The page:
It was a cool but sunny June morning on the bank of the Potomac river. A place I sometimes visit before work to gain some perspective through solitude. Privacy to reflect in a natural setting was especially important as I began to emerge from a season of wilderness wandering. God was using that time by the river to show me why I had been wandering in the first place. Basically, it's because I needed some 'heart surgery.'
As I walked onto the bridge towards Virginia I saw a gentle and peaceful glen. A deer that I noticed a week before was back drinking the cool morning water and eating the crisp undisturbed grass. Two great blue herons were also present to welcome the new day. But for some reason I found myself drawn towards the rapids on the river—the motion, the movement is what I like to call The Flow.
As I approached, I noticed a family of Canada Geese in the jagged yet peaceful blanket of granite at the riverside. The father was leading the way with the mother hanging back just a bit to encourage the slowest of their brood of seven goslings. All, even the babies, were traversing the formidable rocks with an ease and familiarity that would have left me tripping and slipping far behind had I tried to keep up.
As I watched this scene play out I noticed where they were headed—towards the river, the rapids (We had torrential downpours the night before so the river basin was full and fully moving. This produced dangerous rip currents in the river and there are signs warning swimmers to “Keep Out.”) My first thought as the “little seven” plopped into the river one by one behind their father was, “Wait, you're headed straight into the flow of this fast moving river, surely your little seven will perish, surely you can't...”
But they entered, single file at first, then the mom edged to the left of the line, letting it pass, so she could give support and encouragement to young ones at the back. The parents craned their necks a few times to paddle into the current, and then they all disappeared under the bridge towards the monuments, the Pentagon, Reagan National Airport and points south.
So with planes ascending above me, headed north following the river towards their flight paths, and the geese floating south below me—on the surface of the flow, riding the current but safe from the rip currents underneath them—I saw that this perfect little gaggle of goslings was safe. They were safe from the dangers of the flow because their father knew the way. He had maneuvered these rocks and rapids before and had, no doubt, guided other young ones through the rough current to a safe shore. One with lush river grass and a bountiful breakfast of “roots and young sprouts.”1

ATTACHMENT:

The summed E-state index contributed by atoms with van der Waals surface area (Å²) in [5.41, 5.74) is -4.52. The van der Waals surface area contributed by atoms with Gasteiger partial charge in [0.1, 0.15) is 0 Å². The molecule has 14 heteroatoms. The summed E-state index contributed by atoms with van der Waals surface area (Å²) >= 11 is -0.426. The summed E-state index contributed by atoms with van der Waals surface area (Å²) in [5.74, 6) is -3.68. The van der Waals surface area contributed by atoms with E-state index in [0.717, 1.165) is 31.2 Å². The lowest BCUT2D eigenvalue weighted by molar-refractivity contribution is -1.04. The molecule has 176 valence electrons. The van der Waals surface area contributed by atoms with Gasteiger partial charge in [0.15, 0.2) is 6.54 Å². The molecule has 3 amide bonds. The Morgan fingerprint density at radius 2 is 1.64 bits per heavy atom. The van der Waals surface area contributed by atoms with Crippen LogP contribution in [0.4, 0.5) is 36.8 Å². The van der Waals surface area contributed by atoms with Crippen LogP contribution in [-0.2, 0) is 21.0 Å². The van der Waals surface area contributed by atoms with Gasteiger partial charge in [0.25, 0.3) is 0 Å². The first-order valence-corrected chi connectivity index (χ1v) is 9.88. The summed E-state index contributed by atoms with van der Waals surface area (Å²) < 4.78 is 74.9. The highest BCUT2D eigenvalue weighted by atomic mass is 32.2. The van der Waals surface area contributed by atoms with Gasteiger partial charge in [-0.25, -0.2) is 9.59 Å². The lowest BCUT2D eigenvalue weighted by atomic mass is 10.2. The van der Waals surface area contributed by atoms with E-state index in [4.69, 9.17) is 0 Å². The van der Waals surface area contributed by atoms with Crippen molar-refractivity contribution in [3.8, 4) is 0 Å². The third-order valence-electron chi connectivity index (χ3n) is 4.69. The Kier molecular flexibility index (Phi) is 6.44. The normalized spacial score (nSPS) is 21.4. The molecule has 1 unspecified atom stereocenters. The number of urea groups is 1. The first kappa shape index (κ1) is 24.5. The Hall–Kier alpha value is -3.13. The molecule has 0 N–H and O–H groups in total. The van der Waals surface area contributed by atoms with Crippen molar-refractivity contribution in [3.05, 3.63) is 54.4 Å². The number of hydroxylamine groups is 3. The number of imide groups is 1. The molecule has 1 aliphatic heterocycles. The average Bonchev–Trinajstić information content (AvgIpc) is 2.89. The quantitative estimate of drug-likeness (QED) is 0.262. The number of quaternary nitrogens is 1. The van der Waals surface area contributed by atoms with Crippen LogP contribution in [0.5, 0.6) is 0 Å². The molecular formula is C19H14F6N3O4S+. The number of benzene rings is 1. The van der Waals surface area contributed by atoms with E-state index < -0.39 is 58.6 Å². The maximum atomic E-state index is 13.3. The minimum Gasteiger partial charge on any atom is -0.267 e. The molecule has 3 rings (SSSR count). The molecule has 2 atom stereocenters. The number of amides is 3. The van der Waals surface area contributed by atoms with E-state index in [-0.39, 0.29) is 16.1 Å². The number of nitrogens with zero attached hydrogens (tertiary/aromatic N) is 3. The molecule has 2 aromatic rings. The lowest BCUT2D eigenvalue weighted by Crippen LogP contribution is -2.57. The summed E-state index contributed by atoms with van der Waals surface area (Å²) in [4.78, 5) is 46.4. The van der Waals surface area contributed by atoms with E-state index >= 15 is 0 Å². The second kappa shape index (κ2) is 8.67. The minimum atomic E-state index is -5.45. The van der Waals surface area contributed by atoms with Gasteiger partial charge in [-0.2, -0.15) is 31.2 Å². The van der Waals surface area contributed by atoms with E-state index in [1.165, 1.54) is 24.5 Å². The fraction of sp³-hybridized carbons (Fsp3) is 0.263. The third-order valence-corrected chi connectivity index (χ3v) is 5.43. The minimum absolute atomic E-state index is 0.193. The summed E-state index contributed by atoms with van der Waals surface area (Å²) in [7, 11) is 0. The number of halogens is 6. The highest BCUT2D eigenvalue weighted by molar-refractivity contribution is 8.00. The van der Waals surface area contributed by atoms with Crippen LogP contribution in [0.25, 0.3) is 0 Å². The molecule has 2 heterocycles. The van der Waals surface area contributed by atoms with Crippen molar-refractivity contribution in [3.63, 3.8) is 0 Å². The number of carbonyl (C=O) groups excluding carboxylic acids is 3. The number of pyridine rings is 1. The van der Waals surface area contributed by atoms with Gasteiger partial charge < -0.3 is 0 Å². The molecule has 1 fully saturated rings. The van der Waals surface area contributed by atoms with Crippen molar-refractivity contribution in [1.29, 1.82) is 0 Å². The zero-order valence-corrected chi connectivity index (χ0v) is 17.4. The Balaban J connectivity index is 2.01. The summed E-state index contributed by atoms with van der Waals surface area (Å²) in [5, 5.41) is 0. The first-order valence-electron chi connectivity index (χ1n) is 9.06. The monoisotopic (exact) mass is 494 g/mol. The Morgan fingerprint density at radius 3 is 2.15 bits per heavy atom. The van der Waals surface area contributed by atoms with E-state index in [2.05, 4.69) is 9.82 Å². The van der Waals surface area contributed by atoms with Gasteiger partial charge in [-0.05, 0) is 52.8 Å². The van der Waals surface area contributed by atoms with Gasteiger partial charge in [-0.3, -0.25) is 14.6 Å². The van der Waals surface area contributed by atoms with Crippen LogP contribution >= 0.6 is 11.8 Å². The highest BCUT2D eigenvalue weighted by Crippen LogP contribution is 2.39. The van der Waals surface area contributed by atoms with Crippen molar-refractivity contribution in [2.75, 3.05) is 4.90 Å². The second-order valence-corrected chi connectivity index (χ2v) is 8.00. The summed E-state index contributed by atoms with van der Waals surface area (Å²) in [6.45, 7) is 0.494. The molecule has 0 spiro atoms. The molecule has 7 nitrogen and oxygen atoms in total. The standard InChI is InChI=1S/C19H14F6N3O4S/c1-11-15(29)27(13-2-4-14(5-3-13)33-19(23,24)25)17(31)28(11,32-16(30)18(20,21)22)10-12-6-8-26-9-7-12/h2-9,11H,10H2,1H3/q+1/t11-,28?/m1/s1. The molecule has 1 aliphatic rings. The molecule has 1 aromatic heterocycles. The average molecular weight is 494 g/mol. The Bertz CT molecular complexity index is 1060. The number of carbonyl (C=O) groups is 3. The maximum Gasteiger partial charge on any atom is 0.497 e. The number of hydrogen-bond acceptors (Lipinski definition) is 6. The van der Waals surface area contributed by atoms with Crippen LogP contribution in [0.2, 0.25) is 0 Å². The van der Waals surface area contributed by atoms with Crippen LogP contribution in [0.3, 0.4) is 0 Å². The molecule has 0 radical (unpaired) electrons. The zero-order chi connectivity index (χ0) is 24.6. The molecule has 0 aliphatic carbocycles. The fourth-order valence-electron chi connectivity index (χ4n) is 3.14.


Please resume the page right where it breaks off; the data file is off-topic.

And so it is with our Heavenly Father...
He created the flow. It looks and feels dangerous, and it is. But as we follow Him over the rocky jagged shore and into the rapids of our lives we are often unsure as to how the journey “south” (and it often feels that way—like everything has “gone south” in our lives) will turn out.
But if my experience in, and emergence from, a years-long trip on white water, maneuvering sharp jagged shores with my two little goslings and wife in tow are any indication, then we can have hope. We can rest assured that a lush green river bank with a bountiful blessing awaits all of us that are riding the rip currents right now...all of us that cling to the leading and promises of our Heavenly Father...all of us who believe that Hope Floats.
Question: As a “head goose” in your family, at your work or in your community who do you follow (and how) when the white water comes? How can you help your “goslings” know and believe that Hope Floats?
Prayer: Thank you Heavenly Father for your beautiful metaphors, the help and hope you provide through the rapids of life and the gift of growth and peace that can come from those wilderness adventures. I wouldn't wish it on my worst enemy, and I wouldn't trade it for anything this world has to offer. Please help us to honor you as we navigate the waves today and in the future. Amen.”